- Akkari, N.; Casenave, F.; Moureau, V. Time Stable Reduced Order Modeling by an Enhanced Reduced Order Basis of the Turbulent and Incompressible 3D Navier–Stokes Equations. Math. Comput. Appl. 2019, 24, 45. [Google Scholar] [CrossRef][Green Version]
- Reyes, R.; Codina, R. Projection-based reduced order models for flow problems: A variational multiscale approach. Comput. Methods Appl. Mech. Eng. 2020, 363, 112844. [Google Scholar] [CrossRef]
- Akkari, N.; Hamdouni, A.; Erwan, L.; Jazar, M. On the sensitivity of the POD technique for a parameterized quasi-nonlinear parabolic equation. Adv. Model. Simul. Eng. Sci. 2014, 1, 14. [Google Scholar] [CrossRef][Green Version]
- Grimberg, S.; Farhat, C.; Youkilis, N. On the stability of projection-based model order reduction for convection-dominated laminar and turbulent flows. J. Comput. Phys. 2020, 419, 109681. [Google Scholar] [CrossRef]
- Noack, B.R.; Papas, P.; Monkewitz, P.A. The need for a pressure-term representation in empirical Galerkin models of incompressible shear flows. J. Fluid Mech. 2005, 523, 339–365. [Google Scholar] [CrossRef][Green Version]
- Stabile, G.; Rozza, G. Finite volume POD-Galerkin stabilised reduced order methods for the parametrised incompressible Navier–Stokes equations. Comput. Fluids 2018, 173, 273–284. [Google Scholar] [CrossRef][Green Version]
- Baiges, J.; Codina, R.; Idelsohn, S. Reduced-order subscales for POD models. Comput. Methods Appl. Mech. Eng. 2015, 291, 173–196. [Google Scholar] [CrossRef][Green Version]
- Guo, M.; McQuarrie, S.A.; Willcox, K.E. Bayesian operator inference for data-driven reduced-order modeling. arXiv 2022, arXiv:2204.10829. [Google Scholar] [CrossRef]
- Goodfellow, I.; Bengio, Y.; Courville, A. Deep Learning; MIT Press: Cambridge, MA, USA, 2016; Available online: http://www.deeplearningbook.org (accessed on 1 September 2022).
- Kashima, K. Nonlinear model reduction by deep autoencoder of noise response data. In Proceedings of the 2016 IEEE 55th Conference on Decision and Control (CDC), Las Vegas, NV, USA, 12–14 December 2016; pp. 5750–5755. [Google Scholar] [CrossRef]
- Hartman, D.; Mestha, L.K. A deep learning framework for model reduction of dynamical systems. In Proceedings of the 2017 IEEE Conference on Control Technology and Applications (CCTA), Maui, HI, USA, 27–30 August 2017; pp. 1917–1922. [Google Scholar] [CrossRef]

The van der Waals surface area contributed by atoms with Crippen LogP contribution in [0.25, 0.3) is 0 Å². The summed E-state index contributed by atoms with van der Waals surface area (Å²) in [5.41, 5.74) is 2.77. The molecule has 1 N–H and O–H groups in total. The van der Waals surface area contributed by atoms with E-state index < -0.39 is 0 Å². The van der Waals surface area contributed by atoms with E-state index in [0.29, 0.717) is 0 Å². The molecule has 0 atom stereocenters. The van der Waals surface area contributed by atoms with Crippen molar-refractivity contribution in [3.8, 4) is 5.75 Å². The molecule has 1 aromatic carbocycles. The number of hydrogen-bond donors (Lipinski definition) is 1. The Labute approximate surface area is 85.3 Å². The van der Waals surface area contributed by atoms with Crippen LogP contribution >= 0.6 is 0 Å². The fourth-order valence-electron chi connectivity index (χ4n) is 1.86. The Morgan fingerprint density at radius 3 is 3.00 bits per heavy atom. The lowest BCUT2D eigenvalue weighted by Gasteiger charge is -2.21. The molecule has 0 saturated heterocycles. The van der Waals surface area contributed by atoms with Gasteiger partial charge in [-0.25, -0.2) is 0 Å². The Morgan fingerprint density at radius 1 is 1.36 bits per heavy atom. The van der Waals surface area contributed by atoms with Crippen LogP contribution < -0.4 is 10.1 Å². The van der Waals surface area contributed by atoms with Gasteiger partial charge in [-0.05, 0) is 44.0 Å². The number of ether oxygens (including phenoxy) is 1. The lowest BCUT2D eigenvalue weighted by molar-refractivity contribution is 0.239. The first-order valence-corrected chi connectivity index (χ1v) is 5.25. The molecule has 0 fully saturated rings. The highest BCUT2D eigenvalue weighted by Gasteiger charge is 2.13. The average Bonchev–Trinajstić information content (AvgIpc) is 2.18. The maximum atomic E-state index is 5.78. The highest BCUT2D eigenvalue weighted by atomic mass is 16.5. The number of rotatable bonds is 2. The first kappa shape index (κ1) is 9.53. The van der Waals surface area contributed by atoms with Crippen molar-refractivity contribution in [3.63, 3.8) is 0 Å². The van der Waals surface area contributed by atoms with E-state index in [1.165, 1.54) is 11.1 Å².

- Lee, K.; Carlberg, K. Model reduction of dynamical systems on nonlinear manifolds using deep convolutional autoencoders. J. Comput. Phys. 2020, 404, 108973. [Google Scholar] [CrossRef][Green Version]
- Kingma, D.P.; Welling, M. Auto-Encoding Variational Bayes. arXiv 2013, arXiv:1312.6114. [Google Scholar] [CrossRef]
- Chorin, A.J.; Marsden, J.E.; Marsden, J.E. A Mathematical Introduction to Fluid Mechanics; Springer Science+Business Media: New York, NY, USA, 1990; Volume 3. [Google Scholar]
- Fauque, J.; Ramière, I.; Ryckelynck, D. Hybrid hyper-reduced modeling for contact mechanics problems. Int. J. Numer. Methods Eng. 2018, 115, 117–139. [Google Scholar] [CrossRef]
- Santo, N.D.; Manzoni, A. Hyper-reduced order models for parametrized unsteady Navier–Stokes equations on domains with variable shape. Adv. Comput. Math. 2019, 45, 2463–2501. [Google Scholar] [CrossRef]
- Ryckelynck, D.; Lampoh, K.; Quilicy, S. Hyper-reduced predictions for lifetime assessment of elasto-plastic structures. Meccanica 2016, 51, 309–317. [Google Scholar] [CrossRef]
- Amsallem, D.; Zahr, M.J.; Farhat, C. Nonlinear model order reduction based on local reduced-order bases. Int. J. Numer. Methods Eng. 2012, 92, 891–916. [Google Scholar] [CrossRef]
- Mignolet, M.P.; Soize, C. Stochastic reduced order models for uncertain geometrically nonlinear dynamical systems. Comput. Methods Appl. Mech. Eng. 2008, 197, 3951–3963. [Google Scholar] [CrossRef][Green Version]